I was inspired by last week’s Blackadder Aberlour 17, 1990 review to see if I had any other samples lying around of bourbon cask Aberlour and found this 20 yo bottled by Signatory that I received in a swap a few years ago. This will be my third review of a bourbon cask Aberlour from the 1990 vintage (I know it’s a small n but I wonder if there were a bunch of casks from that year that made it to the warehouses of independents for whatever reason). If it’s as good as the other two, I will be very happy. Let’s see if it is.
Aberlour 20, 1990 (56.1%; Signatory; cask 101777; from a sample from a friend)
Nose: Starts out malty with toasted cereal. The fruit begins to build behind that pretty quickly: lemon peel, apricot, a hint of peach. With more air there’s some oak (nothing tannic or overbearing). With water it’s less oaky, more fruity. Continue reading
After a recently bottled atypical malt to start the week—the new official, peated Balvenie—here is an atypical malt that was bottled just over 10 years ago. It’s atypical because it’s an Aberlour from an ex-bourbon cask. Other than distillery-only bottlings, Aberlour only release sherried malts. Of course, they mature a fair bit in ex-bourbon but it’s to the independents you have to go to taste that spirit. I’ve previously reviewed an older ex-bourbon Aberlour from Exclusive Malts (I quite liked it). This one is from a bottle purchased before that one and finished before I started the blog. The independent in question here is Blackadder. However, this one was not bottled at cask strength (a bit of an anomaly for them) and had no silly bits of char in the bottle. I’d forgotten that I’d ever saved anything from it and found a large reference sample while rummaging through my shelves tonight for something non-sherried and non-peated. Let’s go back in time. Continue reading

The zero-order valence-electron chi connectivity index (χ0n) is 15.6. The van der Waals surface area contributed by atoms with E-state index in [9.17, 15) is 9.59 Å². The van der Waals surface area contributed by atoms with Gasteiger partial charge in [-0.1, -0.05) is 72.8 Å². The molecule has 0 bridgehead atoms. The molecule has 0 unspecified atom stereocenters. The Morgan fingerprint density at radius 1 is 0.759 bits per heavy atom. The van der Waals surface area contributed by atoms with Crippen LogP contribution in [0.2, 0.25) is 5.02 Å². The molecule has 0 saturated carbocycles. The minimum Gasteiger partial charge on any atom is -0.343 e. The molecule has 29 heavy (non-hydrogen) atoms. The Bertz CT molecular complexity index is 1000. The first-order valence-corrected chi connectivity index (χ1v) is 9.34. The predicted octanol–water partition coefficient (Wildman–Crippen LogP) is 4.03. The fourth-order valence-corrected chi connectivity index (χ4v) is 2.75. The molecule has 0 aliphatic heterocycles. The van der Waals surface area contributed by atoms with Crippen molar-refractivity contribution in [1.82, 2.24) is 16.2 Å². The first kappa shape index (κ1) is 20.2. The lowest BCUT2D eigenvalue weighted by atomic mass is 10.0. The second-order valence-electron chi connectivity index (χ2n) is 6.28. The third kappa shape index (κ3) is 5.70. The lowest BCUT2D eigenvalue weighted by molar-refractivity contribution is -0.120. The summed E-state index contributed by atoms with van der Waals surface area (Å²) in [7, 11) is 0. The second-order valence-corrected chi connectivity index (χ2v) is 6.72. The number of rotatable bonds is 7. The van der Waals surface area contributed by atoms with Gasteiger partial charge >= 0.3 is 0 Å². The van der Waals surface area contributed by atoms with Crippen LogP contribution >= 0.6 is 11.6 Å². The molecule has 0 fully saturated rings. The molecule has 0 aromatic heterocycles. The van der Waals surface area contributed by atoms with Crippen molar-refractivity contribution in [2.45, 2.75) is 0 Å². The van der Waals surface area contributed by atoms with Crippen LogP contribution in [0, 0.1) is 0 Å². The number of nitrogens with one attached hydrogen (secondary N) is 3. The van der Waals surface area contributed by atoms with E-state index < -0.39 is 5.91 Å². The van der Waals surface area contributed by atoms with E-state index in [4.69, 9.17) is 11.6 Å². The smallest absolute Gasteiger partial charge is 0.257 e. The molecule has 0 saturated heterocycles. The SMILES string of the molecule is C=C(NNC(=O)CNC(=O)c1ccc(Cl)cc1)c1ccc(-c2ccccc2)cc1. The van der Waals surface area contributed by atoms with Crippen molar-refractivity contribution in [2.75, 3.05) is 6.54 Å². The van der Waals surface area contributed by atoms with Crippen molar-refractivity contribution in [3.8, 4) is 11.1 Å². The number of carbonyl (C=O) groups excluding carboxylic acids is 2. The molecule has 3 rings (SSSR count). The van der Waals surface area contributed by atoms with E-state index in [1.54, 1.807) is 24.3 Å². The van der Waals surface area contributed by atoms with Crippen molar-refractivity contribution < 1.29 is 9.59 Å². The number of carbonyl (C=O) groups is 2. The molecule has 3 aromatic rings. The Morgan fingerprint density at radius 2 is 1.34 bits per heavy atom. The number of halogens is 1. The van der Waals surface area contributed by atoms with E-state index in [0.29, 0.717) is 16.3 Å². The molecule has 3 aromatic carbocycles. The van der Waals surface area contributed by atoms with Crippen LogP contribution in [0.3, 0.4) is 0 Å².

I have not reviewed very many Aberlours on the blog and I certainly have reviewed any in a while—the last one was Batch 45 of their ever popular A’bunadh series, which I wasn’t too excited about. Among whisky geeks the A’bunadh is really where the interest in Aberlour seems to lie. The market for big sherry bombs at high strengths is seemingly endless. Those, of course, have no age statements on them and most are likely quite young (<10 yo). I’ve liked a number of the ones I’ve had over the years but have often found others to be either too hot or too woody or both. Accordingly, I was very interested to see this 17 yo bottled especially for the Whisky Exchange, which seems to essentially be a grown-up A’bunadh. Still from first-fill sherry, at cask strength but at a reasonable abv, and all of 17 years old. This should hopefully give some sense of how this distillate does with heavy sherry over a longer period of time.
Incidentally, even though this is a single cask, and the cask number is specified, the Whisky Exchange don’t specify the year of distillation. Since this was bottled in early 2016, however, it’s probably from 1998. Continue reading